But in real life, time continues ever on, and it moves with relentless speed. As we trepidatiously return to our so-called “normal” lives, we’ll have to find a way to carry forward lessons from the past year—like being calm and organized in the face of change, determined but patient to find a new purpose for our day-to-day, and self-reliant but connected in our time alone. It’s possible that, like Delphine, with all the changes in our lives, we’ll find ourselves grappling with how to find purpose and connection in the summer months.
The Promise of The Green Ray
Walking to the beach, Delphine overhears a conversation about Jules Verne’s book The Green Ray. She overhears one of the strangers quote Verne: “He said when you see the green ray, you can read your own feelings, and those of others.” Another gives a scientific explanation of the green ray, describing the atmospheric conditions necessary for its appearance. He explains, in detail, how the beam occurs when the sun sets and its yellow rays curve in the atmosphere, creating a green line that appears just before the sun dips below the horizon. Delphine knows that this is what she has been seeking: a deeper understanding of herself and those around her. She stares at the sunset, willing it to reveal something to her. Newly released from quarantine, where introspection and self-interrogation became vital themes, we too may seek a deeper experience than is typical from the summer. What is it we must learn from the green ray? If we were to see it, what would the flash of green teach us after this year of isolation? Of course, the green ray is supposed to be the rarest in the summer, when the atmosphere is the haziest.
The beach at Biarritz allows Delphine a chance for ephemeral sociability and chance encounters. She meets a young Swedish woman and various men. There’s a great feeling of social mobility at the beach, where strangers can form weak and temporary ties before returning home. Everyone is here temporarily, for escape, creating a social receptivity not found in cities like Paris. Delphine tells her new friend that she hopes to meet her ideal man in the ocean—revealing that she still romanticizes the beach and the possibility to pick a stranger from the crowd and have a summer fling. Of course, despite the social possibility of the beach, this doesn’t happen. Delphine gets ready to return home to Paris.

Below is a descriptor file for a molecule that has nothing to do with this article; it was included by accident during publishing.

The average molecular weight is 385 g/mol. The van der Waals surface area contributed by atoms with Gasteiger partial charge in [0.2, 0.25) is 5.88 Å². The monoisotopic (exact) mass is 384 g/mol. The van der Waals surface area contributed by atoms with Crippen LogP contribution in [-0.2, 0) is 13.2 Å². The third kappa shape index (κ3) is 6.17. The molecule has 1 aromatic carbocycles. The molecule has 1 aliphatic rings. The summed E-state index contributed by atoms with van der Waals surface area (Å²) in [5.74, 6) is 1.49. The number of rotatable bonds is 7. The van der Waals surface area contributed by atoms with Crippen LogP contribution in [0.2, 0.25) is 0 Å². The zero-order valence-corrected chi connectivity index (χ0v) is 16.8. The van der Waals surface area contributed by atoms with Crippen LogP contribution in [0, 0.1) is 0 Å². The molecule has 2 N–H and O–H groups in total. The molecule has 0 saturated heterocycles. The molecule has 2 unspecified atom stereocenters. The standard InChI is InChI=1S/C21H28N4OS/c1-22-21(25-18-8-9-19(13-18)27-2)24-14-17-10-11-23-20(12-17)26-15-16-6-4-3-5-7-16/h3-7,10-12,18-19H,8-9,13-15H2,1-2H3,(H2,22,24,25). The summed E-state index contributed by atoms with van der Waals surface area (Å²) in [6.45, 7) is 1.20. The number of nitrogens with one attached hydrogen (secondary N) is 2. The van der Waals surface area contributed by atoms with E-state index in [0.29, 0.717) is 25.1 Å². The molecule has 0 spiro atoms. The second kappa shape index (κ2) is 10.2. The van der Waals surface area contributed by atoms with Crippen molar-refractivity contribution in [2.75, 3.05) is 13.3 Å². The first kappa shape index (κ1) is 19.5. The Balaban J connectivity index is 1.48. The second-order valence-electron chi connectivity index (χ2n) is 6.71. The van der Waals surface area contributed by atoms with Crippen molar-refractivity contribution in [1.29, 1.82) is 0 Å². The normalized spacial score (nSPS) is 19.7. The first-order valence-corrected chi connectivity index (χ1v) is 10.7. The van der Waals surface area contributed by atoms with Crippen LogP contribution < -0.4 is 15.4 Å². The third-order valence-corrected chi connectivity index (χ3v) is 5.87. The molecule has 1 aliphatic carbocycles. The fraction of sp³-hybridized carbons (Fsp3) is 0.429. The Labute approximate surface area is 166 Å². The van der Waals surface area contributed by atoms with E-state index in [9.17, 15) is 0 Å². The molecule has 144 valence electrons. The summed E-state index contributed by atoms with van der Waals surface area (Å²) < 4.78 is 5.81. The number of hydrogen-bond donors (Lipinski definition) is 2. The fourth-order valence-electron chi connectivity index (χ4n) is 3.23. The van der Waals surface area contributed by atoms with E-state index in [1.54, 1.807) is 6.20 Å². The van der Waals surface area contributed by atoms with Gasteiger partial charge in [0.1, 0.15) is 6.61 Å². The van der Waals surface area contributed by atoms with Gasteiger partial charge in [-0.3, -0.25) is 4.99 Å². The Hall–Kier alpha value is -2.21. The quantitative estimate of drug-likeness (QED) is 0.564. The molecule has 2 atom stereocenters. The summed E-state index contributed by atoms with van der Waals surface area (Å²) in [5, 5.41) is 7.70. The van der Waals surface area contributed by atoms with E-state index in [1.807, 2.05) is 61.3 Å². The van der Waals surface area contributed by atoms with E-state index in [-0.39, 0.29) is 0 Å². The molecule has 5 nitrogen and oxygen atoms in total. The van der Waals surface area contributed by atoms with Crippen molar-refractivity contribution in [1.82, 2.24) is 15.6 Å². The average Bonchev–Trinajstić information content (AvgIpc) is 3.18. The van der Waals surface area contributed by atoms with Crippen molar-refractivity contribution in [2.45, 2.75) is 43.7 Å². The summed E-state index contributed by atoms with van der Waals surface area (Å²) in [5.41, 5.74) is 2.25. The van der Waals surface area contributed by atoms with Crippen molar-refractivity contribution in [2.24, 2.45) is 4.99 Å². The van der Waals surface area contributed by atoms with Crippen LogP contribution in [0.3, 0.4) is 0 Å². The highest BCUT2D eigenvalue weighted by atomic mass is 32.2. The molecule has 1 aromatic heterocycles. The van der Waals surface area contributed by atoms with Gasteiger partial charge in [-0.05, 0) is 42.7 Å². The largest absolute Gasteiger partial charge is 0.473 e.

At the Biarritz train station, she meets a young man. They bond over a shared appreciation of Dostoyevsky, and she makes the impulsive decision to go with him to Saint-Jean-de-Luz for a couple of days. Walking downtown in the evening, Delphine insists they follow the sun. She tells him about the green ray, quoting the conversation she overheard in Biarritz, and he asks what it means. She replies, “It helps you to know.” “Know what?” “I’ll tell you later.” She lets fate bring her to something significant: to determine whether this man is a suitable partner. To know if he is the answer to her search for something deeper than what the summer offers. On a cliff overlooking the water, Delphine cries once again as they watch the sunset.
The film’s final moments oscillate between an image of the setting sun and Delphine’s tear-streaked face. As the sun dips ever-lower into the sea, the green ray flashes, and Delphine’s despair is wiped from her face. She gasps and laughs. This is the last image. We do not know where she goes from here. We do see her moment of hope after finding that which was nearly unfindable: the green ray in the summer, and someone to devote herself to.
Desire and longing, crowds and loneliness—these are thoroughly modern themes that pervade this film. They are also themes that may come to define our summer. As we count down the days to June (a marker for borders opening, restrictions lifting, and life generally returning to normal), The Green Ray reminds us of the summer’s possibility to be a period of waiting, a season of futilely seeking the “perfect vacation,” and an opportunity for introspection in the year’s hottest, longest days. In The Green Ray, Rohmer turned the concept of summer on its head, making it not a season of superficiality but longing and seeking deeper truths. His vision might be what we’re in for.